One in four young adults not following self-isolation rules, UK survey suggests
By Ian Jones
One in four young adults who test positive for Covid-19 no longer follow the rules for self-isolating, a new UK survey suggests.
Some 75% of respondents aged between 18 and 34 said they fully adhered to the isolation requirements for the entire 10-day period after testing positive for coronavirus.
This was “statistically significantly” lower than the percentage of 35 to 54-year-olds who said they followed the rules (86%), according to the UK Office for National Statistics (ONS) which compiled the survey.
The figures are based on responses collected from adults in England between July 5 and 10.
They suggest that most people are still following the requirement to self-isolate, though levels have dropped in the past two months.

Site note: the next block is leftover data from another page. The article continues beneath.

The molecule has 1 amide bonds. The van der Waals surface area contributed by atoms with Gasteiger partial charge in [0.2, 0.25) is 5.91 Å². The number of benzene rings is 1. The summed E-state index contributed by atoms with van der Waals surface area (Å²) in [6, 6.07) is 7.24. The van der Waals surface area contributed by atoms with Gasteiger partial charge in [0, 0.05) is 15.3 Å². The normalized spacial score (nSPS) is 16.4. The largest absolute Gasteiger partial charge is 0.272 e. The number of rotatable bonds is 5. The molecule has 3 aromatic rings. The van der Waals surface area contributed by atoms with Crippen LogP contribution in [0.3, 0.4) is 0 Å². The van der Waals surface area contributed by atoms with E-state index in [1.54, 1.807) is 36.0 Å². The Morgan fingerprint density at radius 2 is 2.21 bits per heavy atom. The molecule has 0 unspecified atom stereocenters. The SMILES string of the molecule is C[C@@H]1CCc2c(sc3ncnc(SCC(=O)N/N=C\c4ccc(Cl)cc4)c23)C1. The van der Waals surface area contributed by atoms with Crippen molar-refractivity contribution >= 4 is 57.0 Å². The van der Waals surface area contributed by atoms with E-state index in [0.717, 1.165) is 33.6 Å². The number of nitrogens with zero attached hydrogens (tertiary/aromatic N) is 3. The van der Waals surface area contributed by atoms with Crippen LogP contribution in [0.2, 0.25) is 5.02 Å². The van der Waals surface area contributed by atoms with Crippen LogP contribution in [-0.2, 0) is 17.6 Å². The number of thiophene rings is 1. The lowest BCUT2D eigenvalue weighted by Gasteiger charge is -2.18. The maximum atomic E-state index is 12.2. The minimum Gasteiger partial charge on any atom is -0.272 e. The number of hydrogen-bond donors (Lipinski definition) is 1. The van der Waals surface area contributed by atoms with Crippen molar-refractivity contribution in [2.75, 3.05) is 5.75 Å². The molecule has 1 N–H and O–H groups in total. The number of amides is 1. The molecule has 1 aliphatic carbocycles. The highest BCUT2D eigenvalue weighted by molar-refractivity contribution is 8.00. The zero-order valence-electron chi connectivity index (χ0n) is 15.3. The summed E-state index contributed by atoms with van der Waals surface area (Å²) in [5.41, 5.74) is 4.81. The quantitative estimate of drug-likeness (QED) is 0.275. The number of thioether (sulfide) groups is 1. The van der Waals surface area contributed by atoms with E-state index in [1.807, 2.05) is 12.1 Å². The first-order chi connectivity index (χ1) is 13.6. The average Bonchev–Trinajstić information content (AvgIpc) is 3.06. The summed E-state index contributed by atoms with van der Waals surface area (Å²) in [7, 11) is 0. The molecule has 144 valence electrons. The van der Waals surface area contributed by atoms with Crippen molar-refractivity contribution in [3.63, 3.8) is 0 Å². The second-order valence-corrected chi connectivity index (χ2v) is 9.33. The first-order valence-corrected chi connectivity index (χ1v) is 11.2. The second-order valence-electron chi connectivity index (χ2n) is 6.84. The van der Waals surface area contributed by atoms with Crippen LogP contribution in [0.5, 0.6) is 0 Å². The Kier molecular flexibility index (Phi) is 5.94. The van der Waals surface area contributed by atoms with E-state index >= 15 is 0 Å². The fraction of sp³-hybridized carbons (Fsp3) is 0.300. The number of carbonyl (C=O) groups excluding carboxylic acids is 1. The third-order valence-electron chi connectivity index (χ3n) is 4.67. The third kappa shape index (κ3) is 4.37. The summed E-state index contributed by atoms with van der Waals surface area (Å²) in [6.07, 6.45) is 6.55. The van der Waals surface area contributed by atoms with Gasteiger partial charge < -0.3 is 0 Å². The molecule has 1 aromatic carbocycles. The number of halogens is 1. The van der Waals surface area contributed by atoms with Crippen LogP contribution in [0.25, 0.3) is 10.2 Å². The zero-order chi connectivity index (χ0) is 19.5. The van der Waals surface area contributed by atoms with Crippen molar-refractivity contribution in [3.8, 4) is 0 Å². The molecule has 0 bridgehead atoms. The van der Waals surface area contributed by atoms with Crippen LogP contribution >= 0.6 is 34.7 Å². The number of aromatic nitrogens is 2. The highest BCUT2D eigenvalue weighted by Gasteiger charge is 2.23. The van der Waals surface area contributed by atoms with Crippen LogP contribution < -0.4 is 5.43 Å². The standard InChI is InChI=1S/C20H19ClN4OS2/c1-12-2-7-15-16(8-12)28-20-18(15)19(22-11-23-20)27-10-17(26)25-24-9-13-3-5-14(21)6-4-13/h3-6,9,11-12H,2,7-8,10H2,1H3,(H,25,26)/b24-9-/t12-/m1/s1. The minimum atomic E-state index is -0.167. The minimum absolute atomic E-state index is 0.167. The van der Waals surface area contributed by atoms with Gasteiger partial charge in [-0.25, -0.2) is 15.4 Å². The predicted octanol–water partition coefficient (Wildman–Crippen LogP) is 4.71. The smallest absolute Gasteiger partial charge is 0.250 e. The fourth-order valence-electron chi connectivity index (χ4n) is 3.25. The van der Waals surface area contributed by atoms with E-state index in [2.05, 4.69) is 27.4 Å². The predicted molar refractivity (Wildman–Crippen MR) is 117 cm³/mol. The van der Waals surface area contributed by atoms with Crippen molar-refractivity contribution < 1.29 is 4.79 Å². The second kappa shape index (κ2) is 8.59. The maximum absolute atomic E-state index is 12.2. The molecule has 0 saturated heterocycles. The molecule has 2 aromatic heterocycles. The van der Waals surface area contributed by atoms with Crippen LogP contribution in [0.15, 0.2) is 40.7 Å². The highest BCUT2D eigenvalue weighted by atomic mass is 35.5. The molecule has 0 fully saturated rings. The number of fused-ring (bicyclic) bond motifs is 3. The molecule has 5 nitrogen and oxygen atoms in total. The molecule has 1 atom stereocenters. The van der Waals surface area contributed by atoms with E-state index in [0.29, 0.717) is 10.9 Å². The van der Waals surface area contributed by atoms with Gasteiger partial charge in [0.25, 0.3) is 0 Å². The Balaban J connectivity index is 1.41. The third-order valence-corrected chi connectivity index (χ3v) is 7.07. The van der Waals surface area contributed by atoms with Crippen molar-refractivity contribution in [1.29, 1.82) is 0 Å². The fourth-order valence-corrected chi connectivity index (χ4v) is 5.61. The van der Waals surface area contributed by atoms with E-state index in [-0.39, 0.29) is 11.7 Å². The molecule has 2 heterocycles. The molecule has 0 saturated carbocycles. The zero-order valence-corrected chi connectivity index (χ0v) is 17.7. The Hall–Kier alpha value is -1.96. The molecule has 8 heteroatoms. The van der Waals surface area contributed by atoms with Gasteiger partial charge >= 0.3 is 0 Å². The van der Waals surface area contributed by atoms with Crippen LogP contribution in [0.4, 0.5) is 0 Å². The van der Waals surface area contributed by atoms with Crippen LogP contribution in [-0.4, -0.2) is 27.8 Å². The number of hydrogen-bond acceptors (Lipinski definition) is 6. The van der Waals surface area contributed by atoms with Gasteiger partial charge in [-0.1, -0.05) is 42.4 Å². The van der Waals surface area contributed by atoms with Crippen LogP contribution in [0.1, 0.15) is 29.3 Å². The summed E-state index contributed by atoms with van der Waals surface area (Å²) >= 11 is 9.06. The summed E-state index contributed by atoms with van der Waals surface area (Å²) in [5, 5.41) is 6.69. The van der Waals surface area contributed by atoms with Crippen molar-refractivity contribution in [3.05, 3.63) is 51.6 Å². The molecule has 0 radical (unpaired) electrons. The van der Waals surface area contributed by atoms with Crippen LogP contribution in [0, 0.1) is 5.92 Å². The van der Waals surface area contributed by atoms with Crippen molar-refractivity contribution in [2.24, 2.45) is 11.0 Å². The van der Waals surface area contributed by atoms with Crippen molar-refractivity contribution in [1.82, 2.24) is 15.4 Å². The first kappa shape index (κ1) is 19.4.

Some 88% of 18 to 34-year-olds said they were adhering to self-isolation rules when surveyed between May 10 and 15, compared with 75% in the latest survey.
Adherence among all adults has fallen from 86% in May to 79% in July.
The proportion of people saying that self-isolation has affected their wellbeing has risen, however.
Around four in 10 (42%) of those who tested positive reported that isolating had had a negative effect on their mental health, up from 37% in May.
And 31% reported having lost income due to self-isolation, up from 27%.
Tim Gibbs, head of the ONS public service analysis team, said: “Full adherence to self-isolation requirements after testing positive for Covid-19 remains high, though we have seen a drop from May to July.
“Self-isolation can have a negative impact on wellbeing and finances – nearly one third of people reported they lost income as a result of adherence and four in 10 said self-isolation had a negative impact on their wellbeing and mental health.
“With restrictions having relaxed further, it is important we continue to monitor the behaviour of those required to self-isolate.”
The ONS added that the figures should be treated with care, as the survey was based on a relatively small sample of respondents who chose to report their own behaviour.